Scott and the rest of the team highlighted the difficulty in Q1 2016 with investors and borrowers as well as the investor demand as of late. They shared that many investors paused investing following the news on May 9th, but many investors are coming back with most having satisfied their diligence process. Larger investors, such as banks will take longer to come back to the platform. To attract investors, Lending Club has offered incentives to investors which will total approximately $9 million.
As a result of the decreased capital demand Lending Club reduced their variable marketing to realign loan volume with current investor capital demand. Of the 179 positions that were eliminated, a majority of them came from loan volume oriented teams.
Lending Club continues to believe the marketplace model remains efficient. However with their strong balance sheet, they are open to investing in their own loans with the intent to resell them once demand stabilizes. By the end of June, Lending Club will have about $40 million of loans on their balance sheet which equates to approximately 2% of originations.
There were just a few questions that were asked which I’ve paraphrased below:
Q: Did the board act in the best interest of shareholders in letting CEO go?
A (Hans Morris): Unquestionably yes, Lending Club conducted a very thorough and fair review with the help of outside independent counsel. We were also aware the news would affect the company. If we insist everyone in this company has to have unquestionable trust and accountably those characteristics apply to everyone, especially in senior leadership. We took swift and decisive action and acted in the long term best interest of investors. We were profoundly disappointed as Renaud was a friend of many. The fact is, they know the decision made the company better and Scott is the right guy.
Q: How are conversations with investors going?
A (Scott Sanborn): We are making good progress, but are not at the volumes we were at in Q1. The assets we generate provide great returns and that hasn’t changed. Lending Club needs to support investors in diligence process. Different investors are coming back at different rates of speed with banks understandably taking longer. All of the classes of investors are back on the platform. An example of a new investor is an asset manager that began diligence over a year ago. They did a re-underwriting process in May and have long term targets. They have purchased $200 million since May 9 and expect to have $1 billion invested soon.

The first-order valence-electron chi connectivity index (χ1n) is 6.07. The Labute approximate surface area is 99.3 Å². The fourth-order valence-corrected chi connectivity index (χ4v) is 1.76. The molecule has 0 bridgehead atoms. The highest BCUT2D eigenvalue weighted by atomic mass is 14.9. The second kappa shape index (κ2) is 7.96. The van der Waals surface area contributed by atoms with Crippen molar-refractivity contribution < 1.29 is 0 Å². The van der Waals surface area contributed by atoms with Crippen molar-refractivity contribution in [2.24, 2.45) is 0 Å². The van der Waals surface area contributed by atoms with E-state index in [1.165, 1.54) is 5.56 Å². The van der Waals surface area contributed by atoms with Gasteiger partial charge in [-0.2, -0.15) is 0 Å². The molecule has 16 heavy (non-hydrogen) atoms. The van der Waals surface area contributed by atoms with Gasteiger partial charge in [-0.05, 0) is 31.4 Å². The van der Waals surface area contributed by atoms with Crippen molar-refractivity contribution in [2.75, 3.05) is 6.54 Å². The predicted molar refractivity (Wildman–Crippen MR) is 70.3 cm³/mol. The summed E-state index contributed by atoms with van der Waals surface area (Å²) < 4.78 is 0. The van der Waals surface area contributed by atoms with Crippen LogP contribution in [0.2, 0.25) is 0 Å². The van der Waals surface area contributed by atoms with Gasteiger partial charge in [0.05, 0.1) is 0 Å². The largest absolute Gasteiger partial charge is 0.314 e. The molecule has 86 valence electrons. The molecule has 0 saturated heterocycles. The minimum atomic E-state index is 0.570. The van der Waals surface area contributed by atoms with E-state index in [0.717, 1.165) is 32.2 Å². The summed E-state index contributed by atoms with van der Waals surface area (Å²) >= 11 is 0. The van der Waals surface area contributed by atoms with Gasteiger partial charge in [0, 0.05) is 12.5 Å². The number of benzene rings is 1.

Q: Why Scott to be CEO?
A (Hans Morris): Any CEO has to have 3 characteristics
- Absolute integrity
- Deep knowledge of the industry
- Must good cultural fit with company and rest of board
At first we were open minded with no decision having been made. The last 7 weeks have been quite the test and we are confident Scott has these characteristics. Scott is honest, makes high quality decisions, knows the business and the team believes in him.
Q: How is credit performing? Why raising rates?
A (Scott Sanborn): We recently released updated loss curves that show stable losses especially in A-C loans which account for a majority of originations. Lending Club also increased rates of about 50 bps on average. We see adjustments of signs of functioning marketplace to balance supply and demand and believe the assets are more attractive to investors.
While Lending Club still has a lot of work to do, it is nice to see at least their internal investigation triggered by Renaud Laplanche’s departure come to a close. We still have to wait to hear about the DOJ Grand Jury subpoena as well as the SEC investigation. Now that Lending Club officially has a new CEO and have put measures in place to prevent issues in the future, the company can begin to shift the focus to moving forward. Expectations for Q2 2016 have been set but we will need to wait and see if and when they can get back to where they once were.